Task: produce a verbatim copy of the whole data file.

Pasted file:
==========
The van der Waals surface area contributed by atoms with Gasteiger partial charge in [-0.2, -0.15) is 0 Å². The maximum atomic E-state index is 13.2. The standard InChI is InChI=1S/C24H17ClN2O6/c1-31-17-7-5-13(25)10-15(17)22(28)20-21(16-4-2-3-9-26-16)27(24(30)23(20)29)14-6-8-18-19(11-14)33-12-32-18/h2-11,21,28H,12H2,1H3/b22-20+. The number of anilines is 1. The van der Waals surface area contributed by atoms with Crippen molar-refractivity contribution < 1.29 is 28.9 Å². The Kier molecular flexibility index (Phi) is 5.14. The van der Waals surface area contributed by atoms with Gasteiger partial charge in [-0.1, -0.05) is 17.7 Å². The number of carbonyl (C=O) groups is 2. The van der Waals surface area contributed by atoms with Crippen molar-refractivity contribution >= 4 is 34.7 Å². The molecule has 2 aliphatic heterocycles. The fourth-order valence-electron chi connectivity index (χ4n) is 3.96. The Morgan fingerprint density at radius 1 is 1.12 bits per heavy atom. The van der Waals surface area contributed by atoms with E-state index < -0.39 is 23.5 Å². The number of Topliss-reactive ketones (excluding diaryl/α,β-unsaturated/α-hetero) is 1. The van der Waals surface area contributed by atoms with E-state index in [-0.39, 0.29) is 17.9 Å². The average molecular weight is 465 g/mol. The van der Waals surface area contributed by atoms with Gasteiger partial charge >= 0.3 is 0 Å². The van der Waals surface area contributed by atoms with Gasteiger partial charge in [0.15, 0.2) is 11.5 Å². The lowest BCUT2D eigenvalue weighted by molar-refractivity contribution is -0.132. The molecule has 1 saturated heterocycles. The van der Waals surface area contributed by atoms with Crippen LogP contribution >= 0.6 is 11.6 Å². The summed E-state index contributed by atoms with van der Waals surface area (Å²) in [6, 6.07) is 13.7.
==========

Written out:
The van der Waals surface area contributed by atoms with Gasteiger partial charge in [-0.2, -0.15) is 0 Å². The maximum atomic E-state index is 13.2. The standard InChI is InChI=1S/C24H17ClN2O6/c1-31-17-7-5-13(25)10-15(17)22(28)20-21(16-4-2-3-9-26-16)27(24(30)23(20)29)14-6-8-18-19(11-14)33-12-32-18/h2-11,21,28H,12H2,1H3/b22-20+. The number of anilines is 1. The van der Waals surface area contributed by atoms with Crippen molar-refractivity contribution < 1.29 is 28.9 Å². The Kier molecular flexibility index (Phi) is 5.14. The van der Waals surface area contributed by atoms with Gasteiger partial charge in [-0.1, -0.05) is 17.7 Å². The number of carbonyl (C=O) groups is 2. The van der Waals surface area contributed by atoms with Crippen molar-refractivity contribution >= 4 is 34.7 Å². The molecule has 2 aliphatic heterocycles. The fourth-order valence-electron chi connectivity index (χ4n) is 3.96. The Morgan fingerprint density at radius 1 is 1.12 bits per heavy atom. The van der Waals surface area contributed by atoms with E-state index < -0.39 is 23.5 Å². The number of Topliss-reactive ketones (excluding diaryl/α,β-unsaturated/α-hetero) is 1. The van der Waals surface area contributed by atoms with E-state index in [-0.39, 0.29) is 17.9 Å². The average molecular weight is 465 g/mol. The van der Waals surface area contributed by atoms with Gasteiger partial charge >= 0.3 is 0 Å². The van der Waals surface area contributed by atoms with Gasteiger partial charge in [0.15, 0.2) is 11.5 Å². The lowest BCUT2D eigenvalue weighted by molar-refractivity contribution is -0.132. The molecule has 1 saturated heterocycles. The van der Waals surface area contributed by atoms with Crippen LogP contribution >= 0.6 is 11.6 Å². The summed E-state index contributed by atoms with van der Waals surface area (Å²) in [6, 6.07) is 13.7.